Literature reports have shown that in primary structures, single-atom catalysts exhibit better performance than cluster and nanoparticles due to their maximum atom utilization and the fine-tuning of the electronic structure of the active sites. Hierarchical structures have recently been extensively studied because of increased active sites and orderliness of channels significantly improves the catalytic performance compare to primary structures especially in nanoparticles, however, the different sized effect of catalysts research has not been reported. Herein, a unique hollow double-shell structure (a distinct cavity-containing) is used as a hierarchical model to study the possible difference between single atom, cluster, and nanoparticle and to establish the corresponding structure-activity relationship. Three Co catalysts are prepared: single atoms (Co-Catalyst-1), clusters (Co-Catalyst-2, 0.5–1 nm), and nanoparticles (Co-Catalyst-3, ≈5 nm) and their oxygen-reduction capacity is evaluated. The unique electronic interactions, the strong electron-withdrawing ability of N in Co–N4 (Co-Catalyst-1), attract electrons from the electrode to Co, specifically by expediting the generation and transformation of the rate-determining step intermediates *OOH. The variant spatial structure which is caused by Co atom aggregation, and led to surface area, pore size, and carbon disorder, is a distinct, therefore significant variation in mass and charge transport efficiency, and activities.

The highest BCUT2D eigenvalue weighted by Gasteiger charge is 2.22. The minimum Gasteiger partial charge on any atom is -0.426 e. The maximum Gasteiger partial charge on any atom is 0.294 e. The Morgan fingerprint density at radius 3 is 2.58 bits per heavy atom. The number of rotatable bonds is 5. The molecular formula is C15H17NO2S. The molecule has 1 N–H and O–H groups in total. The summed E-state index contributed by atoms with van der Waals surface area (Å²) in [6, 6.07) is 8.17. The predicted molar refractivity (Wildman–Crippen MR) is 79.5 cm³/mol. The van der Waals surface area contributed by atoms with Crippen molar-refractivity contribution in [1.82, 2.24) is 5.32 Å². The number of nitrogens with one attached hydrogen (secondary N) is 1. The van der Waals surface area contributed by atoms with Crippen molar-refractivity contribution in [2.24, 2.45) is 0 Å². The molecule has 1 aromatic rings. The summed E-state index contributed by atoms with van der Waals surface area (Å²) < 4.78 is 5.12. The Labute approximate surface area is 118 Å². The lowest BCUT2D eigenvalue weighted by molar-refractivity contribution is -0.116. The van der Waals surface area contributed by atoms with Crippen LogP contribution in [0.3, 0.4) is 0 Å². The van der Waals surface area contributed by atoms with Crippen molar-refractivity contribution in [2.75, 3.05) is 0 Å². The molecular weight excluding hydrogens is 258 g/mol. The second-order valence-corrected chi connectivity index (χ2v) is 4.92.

- hierarchical structure
- oxygen reduction reaction
- structure-activity relationship
ASJC Scopus subject areas
- Materials Science(all)